How to Start a Native Plant Nursery


Plant nurseries specializing in native plant species are a niche market in the nursery industry. Landscapers and home gardeners regularly buy and grow plants native to their area since native plant species tend to grow better and live longer than non-native species. Starting a nursery business requires careful planning, a sophisticated knowledge of native plants and a marketing plan.

Step 1

Decide whether you will be a wholesale or retail nursery. Wholesalers propagate, grow and sell plants in bulk directly to retailers. Retail nurseries purchase their plants from a wholesaler and only grow a limited amount of their own plant stock. Which type of nursery you operate will determine where you invest your money and where to focus your marketing efforts. Native plant nurseries specialize in shrubs, trees and perennial plants indigenous to a particular area. These plants take time and effort to propagate and grow to a salable size.

Step 2

Draft a business plan. A business plan should include your financial means and goals, a marketing strategy, a staff strategy and a thorough exploration of all the supplies and equipment needed to successfully run your nursery operation. Good business plans focus on start-up costs and first year projections, as well as outlining business goals for future years. Note that if you are purchasing your native plants from a wholesaler, you will need to invest heavily in your inventory for the first year, and this should be reflected in the business plan.

Step 3

Study native plant species and growing habits for your area. You are likely already familiar with at least the basics of selecting and caring for native plants. However, your customers will expect you to be an excellent resource for everything from what plant might grow well in their yard to how to control common native plant pests. Consider becoming a master gardener through your local extension office. Invest in and keep native plant resource books on hand.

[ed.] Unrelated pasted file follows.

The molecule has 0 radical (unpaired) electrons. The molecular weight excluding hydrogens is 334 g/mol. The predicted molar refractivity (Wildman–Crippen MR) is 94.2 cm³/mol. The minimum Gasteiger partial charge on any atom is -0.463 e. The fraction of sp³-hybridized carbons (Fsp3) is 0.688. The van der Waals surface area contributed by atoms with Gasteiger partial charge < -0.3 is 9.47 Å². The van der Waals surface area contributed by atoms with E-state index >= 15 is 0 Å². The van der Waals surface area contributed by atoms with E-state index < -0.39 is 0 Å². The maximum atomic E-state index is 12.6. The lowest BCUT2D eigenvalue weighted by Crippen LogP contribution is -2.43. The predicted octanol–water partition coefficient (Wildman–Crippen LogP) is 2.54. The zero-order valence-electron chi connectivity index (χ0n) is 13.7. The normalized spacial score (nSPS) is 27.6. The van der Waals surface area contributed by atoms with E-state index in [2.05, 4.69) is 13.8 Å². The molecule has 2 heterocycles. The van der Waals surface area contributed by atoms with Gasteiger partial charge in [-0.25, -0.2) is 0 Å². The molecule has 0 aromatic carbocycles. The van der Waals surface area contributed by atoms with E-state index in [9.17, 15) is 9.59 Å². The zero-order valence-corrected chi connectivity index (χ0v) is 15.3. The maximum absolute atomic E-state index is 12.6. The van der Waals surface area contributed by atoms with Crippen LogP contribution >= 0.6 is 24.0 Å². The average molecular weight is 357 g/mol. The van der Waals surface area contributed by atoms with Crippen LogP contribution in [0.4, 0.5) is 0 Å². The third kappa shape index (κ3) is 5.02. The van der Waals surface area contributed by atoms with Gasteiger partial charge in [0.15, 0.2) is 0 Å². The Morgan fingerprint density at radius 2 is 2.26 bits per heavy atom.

Step 4

Purchase, rent or convert existing land into nursery appropriate space. You will need an area to display plants ready for sale, a greenhouse for holding back stock and a shaded area both for displaying plants that require shade and storing back stock that needs shade. You will also need a work area outside of the sales area. Be certain that your space is zoned appropriately for a commercial business.

Step 5

Install an irrigation system. Though native plants tend to be drought tolerant when planted in the garden, they can quickly experience drought in a pot, and a thirsty plant can look a lot less desirable for purchase. Additionally, your financial investment in native trees, shrubs and other perennials will be too great for you to risk losing plants to drought. Nursery owners often opt for an overhead misting system or in-ground irrigation. Either system may require a large upfront financial investment---to be reflected in your business plan--but it will save you money and product over the long term.

Step 6

Market your business. Emphasize your expertise in native plants, highlighting the benefits of planting and growing native plants. You will need business cards and print advertising. Consider taking flyers to your local farmers market and joining a local garden club where you can network. A website or email newsletter is also beneficial to marketing.

Things You'll Need

  • Business plan
  • Retail sales space
  • Marketing materials
  • Native plant resources


  • Oregon State University Extension: Starting a Plant Nursery or Greenhouse Business
  • National Sustainable Agriculture Information Service: Sustainable Small-Scale Nursery Production

Who Can Help

  • BC Ministry of Agriculture and Lands: Business Planning Guides
Keywords: native plant nursery, garden nursery operations, plant nursery business

About this Author

Erika Sanders has been writing since 1997. She teaches writing at the Washington State Reformatory and edits the monthly newsletter for the Collaborative on Health and the Environment, a national nonprofit organization. She received her Master of Fine Arts in fiction from the Solstice MFA Program at Pine Manor College in Boston.